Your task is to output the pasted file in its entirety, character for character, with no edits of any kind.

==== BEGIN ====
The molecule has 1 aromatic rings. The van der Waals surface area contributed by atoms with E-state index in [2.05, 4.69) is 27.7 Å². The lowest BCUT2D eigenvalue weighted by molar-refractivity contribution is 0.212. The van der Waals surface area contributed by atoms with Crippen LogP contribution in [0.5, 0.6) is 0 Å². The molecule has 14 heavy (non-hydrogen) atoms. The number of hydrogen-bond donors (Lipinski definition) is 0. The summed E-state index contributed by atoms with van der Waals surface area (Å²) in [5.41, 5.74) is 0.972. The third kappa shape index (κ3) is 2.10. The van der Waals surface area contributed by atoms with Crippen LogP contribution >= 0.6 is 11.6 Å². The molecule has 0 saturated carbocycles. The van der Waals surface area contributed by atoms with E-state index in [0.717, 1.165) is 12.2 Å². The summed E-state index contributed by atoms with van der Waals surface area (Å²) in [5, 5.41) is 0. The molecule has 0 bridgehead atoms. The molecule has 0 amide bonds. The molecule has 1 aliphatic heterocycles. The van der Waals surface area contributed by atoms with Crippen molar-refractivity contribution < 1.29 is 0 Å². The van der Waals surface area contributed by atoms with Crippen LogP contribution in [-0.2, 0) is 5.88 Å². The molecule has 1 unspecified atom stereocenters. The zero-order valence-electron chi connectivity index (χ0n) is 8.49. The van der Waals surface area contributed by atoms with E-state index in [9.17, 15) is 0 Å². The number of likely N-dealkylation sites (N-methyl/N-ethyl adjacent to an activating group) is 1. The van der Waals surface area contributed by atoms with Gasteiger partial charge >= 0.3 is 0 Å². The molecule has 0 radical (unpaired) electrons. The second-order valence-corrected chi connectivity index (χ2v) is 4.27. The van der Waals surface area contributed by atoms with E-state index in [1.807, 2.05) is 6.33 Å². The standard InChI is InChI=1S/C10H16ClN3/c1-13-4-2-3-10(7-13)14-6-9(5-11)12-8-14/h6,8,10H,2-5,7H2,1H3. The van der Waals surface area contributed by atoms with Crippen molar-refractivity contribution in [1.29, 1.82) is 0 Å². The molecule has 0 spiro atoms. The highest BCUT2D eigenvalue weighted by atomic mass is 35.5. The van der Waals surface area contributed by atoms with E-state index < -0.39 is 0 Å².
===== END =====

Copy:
The molecule has 1 aromatic rings. The van der Waals surface area contributed by atoms with E-state index in [2.05, 4.69) is 27.7 Å². The lowest BCUT2D eigenvalue weighted by molar-refractivity contribution is 0.212. The van der Waals surface area contributed by atoms with Crippen LogP contribution in [0.5, 0.6) is 0 Å². The molecule has 14 heavy (non-hydrogen) atoms. The number of hydrogen-bond donors (Lipinski definition) is 0. The summed E-state index contributed by atoms with van der Waals surface area (Å²) in [5.41, 5.74) is 0.972. The third kappa shape index (κ3) is 2.10. The van der Waals surface area contributed by atoms with Crippen LogP contribution >= 0.6 is 11.6 Å². The molecule has 0 saturated carbocycles. The van der Waals surface area contributed by atoms with E-state index in [0.717, 1.165) is 12.2 Å². The summed E-state index contributed by atoms with van der Waals surface area (Å²) in [5, 5.41) is 0. The molecule has 0 bridgehead atoms. The molecule has 0 amide bonds. The molecule has 1 aliphatic heterocycles. The van der Waals surface area contributed by atoms with Crippen molar-refractivity contribution < 1.29 is 0 Å². The van der Waals surface area contributed by atoms with Crippen LogP contribution in [-0.2, 0) is 5.88 Å². The molecule has 1 unspecified atom stereocenters. The zero-order valence-electron chi connectivity index (χ0n) is 8.49. The van der Waals surface area contributed by atoms with E-state index in [9.17, 15) is 0 Å². The number of likely N-dealkylation sites (N-methyl/N-ethyl adjacent to an activating group) is 1. The van der Waals surface area contributed by atoms with Gasteiger partial charge >= 0.3 is 0 Å². The molecule has 0 radical (unpaired) electrons. The second-order valence-corrected chi connectivity index (χ2v) is 4.27. The van der Waals surface area contributed by atoms with E-state index in [1.807, 2.05) is 6.33 Å². The standard InChI is InChI=1S/C10H16ClN3/c1-13-4-2-3-10(7-13)14-6-9(5-11)12-8-14/h6,8,10H,2-5,7H2,1H3. The van der Waals surface area contributed by atoms with Crippen molar-refractivity contribution in [1.29, 1.82) is 0 Å². The molecule has 0 spiro atoms. The highest BCUT2D eigenvalue weighted by atomic mass is 35.5. The van der Waals surface area contributed by atoms with E-state index < -0.39 is 0 Å².